As a boy, Tintoretto is said to have entered Titian’s workshop as an apprentice but was thrown out after a few days, having either frightened the master with his aptitude or irked him with his personality; at any rate, Titian’s attitude toward him was plated with permafrost. Little is known of Tintoretto’s subsequent training. His earliest surviving work, from the early fifteen-forties, is anti-Titianesque—radically sculptural and draftsmanly, embracing Central Italian influences. Then something happened which the art historian Alexander Nagel compares to the bluesman Robert Johnson’s “going down to the crossroads and coming back with scary new powers.” “The Miracle of the Slave,” made for the Scuola Grande di San Marco, electrified Venice. Its unprecedented range of spatial, chromatic, and kinetic effect suggested a synthesis of “the disegno of Michelangelo and the coloring of Titian”—a contemporaneous formula, often cited, for ultimate greatness in painting. He was roundly hailed, though Pietro Aretino, Titian’s literary ally, added a caveat about his lack of “patience in the making.” Commissions came in bunches to the new hero, but solid status skittered out of reach.
He compensated by striving to engulf the town. Meanwhile, Titian refused to slacken his grip on preëminence, let alone die. When he finally expired, at the age of eighty-eight or so, in 1576, it brought Tintoretto no peace. Though he was now, by general consent, Italy’s leading painter, he responded with pictures as flailingly ambitious and various as ever. Three from the late fifteen-seventies triumph in as many styles. In “The Rape of Helen,” the hauntingly lovely captive languishes in the corner of a churning land-sea battle scene, with scores of figures, ranging in size from huge to tiny, which you can all but hear and smell. In “Tarquin and Lucretia,” the naked, lividly fleshy protagonists struggle at the edge of a bed, toppling a sculpture and breaking a necklace that rains pearls. The woman’s right hand seems to extend from the canvas, as if to be grasped by a rescuing viewer. (The Baroque, which took hold two decades later, with Caravaggio, can seem an edited ratification of tendencies already developed by Tintoretto.) “The Martyrdom of St. Lawrence” is a sketchy and fierce nightmare of death by roasting, with an anticipatory whiff of Goya. Tintoretto strongly influenced El Greco, blazed trails for Rubens, and fascinated Velázquez, who acquired his paintings for Philip IV.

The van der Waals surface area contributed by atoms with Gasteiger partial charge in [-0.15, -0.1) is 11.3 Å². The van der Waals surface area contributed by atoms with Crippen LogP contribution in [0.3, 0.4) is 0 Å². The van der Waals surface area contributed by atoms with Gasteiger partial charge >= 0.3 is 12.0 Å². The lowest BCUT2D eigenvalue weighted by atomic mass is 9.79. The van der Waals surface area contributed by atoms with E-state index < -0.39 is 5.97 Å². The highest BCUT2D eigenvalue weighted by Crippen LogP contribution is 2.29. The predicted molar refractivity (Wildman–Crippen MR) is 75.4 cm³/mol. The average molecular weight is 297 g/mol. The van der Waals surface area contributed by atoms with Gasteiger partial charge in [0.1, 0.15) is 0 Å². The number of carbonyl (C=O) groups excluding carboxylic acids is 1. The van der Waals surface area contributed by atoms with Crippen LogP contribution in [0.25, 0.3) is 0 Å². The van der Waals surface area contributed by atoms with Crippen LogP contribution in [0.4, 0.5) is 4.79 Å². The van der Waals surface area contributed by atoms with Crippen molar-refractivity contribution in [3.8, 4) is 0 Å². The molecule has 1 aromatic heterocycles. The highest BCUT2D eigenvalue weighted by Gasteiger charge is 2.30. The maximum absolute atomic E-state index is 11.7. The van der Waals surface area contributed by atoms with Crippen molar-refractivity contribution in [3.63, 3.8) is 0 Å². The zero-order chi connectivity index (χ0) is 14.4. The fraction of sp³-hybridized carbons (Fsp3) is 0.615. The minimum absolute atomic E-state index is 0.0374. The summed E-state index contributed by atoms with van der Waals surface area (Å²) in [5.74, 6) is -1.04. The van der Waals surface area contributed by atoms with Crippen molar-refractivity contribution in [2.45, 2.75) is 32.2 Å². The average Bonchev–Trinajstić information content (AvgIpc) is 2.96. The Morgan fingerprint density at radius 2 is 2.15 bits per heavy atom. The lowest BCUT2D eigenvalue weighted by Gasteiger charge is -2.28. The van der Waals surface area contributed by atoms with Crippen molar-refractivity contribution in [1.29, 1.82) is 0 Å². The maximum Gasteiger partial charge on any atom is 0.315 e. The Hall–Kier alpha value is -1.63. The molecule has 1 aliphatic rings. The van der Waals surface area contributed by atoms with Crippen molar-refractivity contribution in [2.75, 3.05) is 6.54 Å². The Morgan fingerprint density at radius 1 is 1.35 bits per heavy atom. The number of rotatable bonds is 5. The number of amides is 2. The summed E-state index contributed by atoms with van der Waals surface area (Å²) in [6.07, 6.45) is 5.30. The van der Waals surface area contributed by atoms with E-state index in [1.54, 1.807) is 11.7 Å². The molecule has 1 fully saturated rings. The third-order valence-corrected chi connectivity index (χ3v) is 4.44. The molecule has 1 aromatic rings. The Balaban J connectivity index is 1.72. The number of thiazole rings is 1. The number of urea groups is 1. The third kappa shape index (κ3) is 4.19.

“What is a Tintoretto?” the art historian Robert Echols asks in the show’s catalogue. The answer might be almost anything touched with genius and a strange, thorny, dashing humor. Tintoretto was reported to be a witty man who never smiled. What is his “Susannah and the Elders” (1555-56) if not a grand lark? A luxuriant, glowing nude sits outdoors, surrounded by a glittering still-life of jewelry and implements of beauty, and is ogled by dirty old men (one pokes his bald pate, at ground level, practically out of the canvas) from behind a hedge that forms part of a corridor-like recession into the far background. There are distant little ducks, and the rear end of a stag. But the picture’s form is too disorienting to sustain any particular response, including amusement. The backstage space outside the hedge ignores the unity of the central perspective, bespeaking a world that rolls away in all directions, indifferent to pocket realms of mythic anecdote. The effect is stirring and confusing. “Who is Tintoretto’s viewer?” strikes me as the really compelling question. No other great artist before modern times, in which shifting contingency affects every enterprise, seems less certain of whom he is addressing, and why. It might as well be you or me as some cinquecento ingrate, and, if we happen to think of people we know who may be interested, the artist encourages us to contact them without delay.
Geplaatst door anonymous op Saturday, February 10, 2007